The credit counseling was done. I think they skipped the home inspection because it cost too much money. I transferred the warranties on the roof, the garage door, and the bathroom fixtures to them. We closed on the house. I have never in my life been so anxious to cash a check before it bounced as I was that day.

The next time I was in town, I drove by the old house. They had done some landscaping and added a window air conditioner to the slopey ceiling bedroom (brilliant!). The house looked nice. They got a dog. My old neighbors told me that they were good neighbors (no loud parties, kept the grass cut, parked in the garage). I was glad I sold to people who kept the neighborhood up.

A year or two later, the police had been called. The one whose brother owned the house was throwing the other one out. The house slipped into foreclosure. Recently, I looked it up online. In 2010, the home that I bought in 1999 for $96,000 and sold in 2003 for $115,000 (officially recorded sales price) sold at auction for $85,000. Whenever I think of the housing crisis, I think of this story. A bank or mortgage broker made a loan to people who were clearly unqualified for a mortgage, and it backfired. If this sort of thing (medical bill, divorce, job loss, etc) were to happen to all the sub-prime borrowers out there, I understand how so many homes are in foreclosure. I understand how home values are plummeting (I can only imagine how horrified my old neighbors were when a house on their block sold for $85,000 thus bringing their property values down and wiping out all the equity they had earned).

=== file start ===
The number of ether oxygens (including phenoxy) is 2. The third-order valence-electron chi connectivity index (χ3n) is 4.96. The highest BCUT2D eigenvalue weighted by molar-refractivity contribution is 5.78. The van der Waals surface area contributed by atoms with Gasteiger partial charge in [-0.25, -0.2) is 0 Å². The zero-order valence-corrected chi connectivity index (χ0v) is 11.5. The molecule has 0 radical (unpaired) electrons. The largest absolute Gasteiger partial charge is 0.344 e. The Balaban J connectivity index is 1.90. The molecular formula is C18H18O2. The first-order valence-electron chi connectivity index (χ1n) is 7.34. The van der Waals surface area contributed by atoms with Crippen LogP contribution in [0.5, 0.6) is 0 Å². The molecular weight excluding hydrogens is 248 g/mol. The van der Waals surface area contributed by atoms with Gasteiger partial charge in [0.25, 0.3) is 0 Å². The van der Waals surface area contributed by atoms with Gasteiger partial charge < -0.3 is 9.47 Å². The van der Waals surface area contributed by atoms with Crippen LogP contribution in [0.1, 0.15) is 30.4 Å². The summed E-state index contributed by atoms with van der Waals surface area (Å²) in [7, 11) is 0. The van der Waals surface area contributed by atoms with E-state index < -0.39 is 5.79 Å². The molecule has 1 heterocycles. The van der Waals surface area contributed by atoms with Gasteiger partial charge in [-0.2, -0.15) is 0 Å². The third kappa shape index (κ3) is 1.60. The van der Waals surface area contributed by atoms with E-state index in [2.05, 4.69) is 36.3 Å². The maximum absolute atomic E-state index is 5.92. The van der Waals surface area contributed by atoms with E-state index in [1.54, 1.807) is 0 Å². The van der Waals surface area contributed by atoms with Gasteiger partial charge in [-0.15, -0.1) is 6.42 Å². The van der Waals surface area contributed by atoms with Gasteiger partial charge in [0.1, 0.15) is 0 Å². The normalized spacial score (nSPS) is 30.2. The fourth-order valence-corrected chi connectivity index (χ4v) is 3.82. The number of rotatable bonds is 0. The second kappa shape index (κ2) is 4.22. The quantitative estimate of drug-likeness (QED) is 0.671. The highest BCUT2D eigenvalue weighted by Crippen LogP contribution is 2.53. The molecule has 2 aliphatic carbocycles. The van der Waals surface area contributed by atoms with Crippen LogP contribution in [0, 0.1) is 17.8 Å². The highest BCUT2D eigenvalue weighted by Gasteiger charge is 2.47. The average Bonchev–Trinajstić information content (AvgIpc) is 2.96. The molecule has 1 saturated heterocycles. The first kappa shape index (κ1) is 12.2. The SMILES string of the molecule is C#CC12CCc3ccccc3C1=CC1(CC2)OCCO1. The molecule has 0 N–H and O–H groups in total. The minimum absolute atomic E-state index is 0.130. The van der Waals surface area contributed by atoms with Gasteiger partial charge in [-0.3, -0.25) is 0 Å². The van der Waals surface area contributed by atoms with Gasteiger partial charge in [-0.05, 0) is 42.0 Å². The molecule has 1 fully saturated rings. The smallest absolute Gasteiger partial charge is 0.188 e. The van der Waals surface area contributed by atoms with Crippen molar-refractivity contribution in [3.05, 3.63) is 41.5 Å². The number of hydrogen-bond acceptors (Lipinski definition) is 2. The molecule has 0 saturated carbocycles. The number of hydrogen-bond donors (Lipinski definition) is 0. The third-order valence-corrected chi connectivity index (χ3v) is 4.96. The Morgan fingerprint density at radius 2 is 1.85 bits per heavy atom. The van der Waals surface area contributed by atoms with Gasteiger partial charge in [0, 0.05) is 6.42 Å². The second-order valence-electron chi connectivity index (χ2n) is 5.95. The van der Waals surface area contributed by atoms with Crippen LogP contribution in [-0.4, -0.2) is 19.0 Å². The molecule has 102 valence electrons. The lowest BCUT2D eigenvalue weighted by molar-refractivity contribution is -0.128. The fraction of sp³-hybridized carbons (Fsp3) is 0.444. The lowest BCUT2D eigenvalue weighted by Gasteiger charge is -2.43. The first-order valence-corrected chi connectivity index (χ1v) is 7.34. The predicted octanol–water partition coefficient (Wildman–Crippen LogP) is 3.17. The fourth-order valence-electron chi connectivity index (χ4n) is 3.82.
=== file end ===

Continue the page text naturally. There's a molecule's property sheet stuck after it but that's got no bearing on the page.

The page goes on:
What I don’t understand is why the bank gave the brother the mortgage in the first place. Why? Sure, there probably was money to be made, but I can’t imagine that closing costs and jacked up interest rates can make up for the fact that so very many mortgages were made to people who could not afford to repay them. I’ve heard it said that the banks assumed that if people couldn’t pay, they would foreclose but be able to resell the homes for loan value. Perhaps true if 20% down payment were still required, but in a market where borrowers need credit and credit gets scarce, it just isn’t happening.

Anyway, that is the story of my first house.

1 comment:

  1. Interesting story.

    I struggle to maintain my perspective and empathy on this subject, because it drives me nuts that my husband and I worked hard, saved a down-payment, and were careful to only buy something we could truly afford- but can't refinance our home with any of the new special programs to take advantage of the lower interest rates. We've lost too much value on our home to just refinance without a program, and we make too much money to qualify for any of the special programs. So we just get to keep paying the higher interest rate while people who weren't as careful as we were get bailed out. I keep reminding myself that we also get to keep our house and our credit rating and that programs that alleviate the housing mess do help us indirectly if they help to end the foreclosure mess and consequent property value slide... but argh!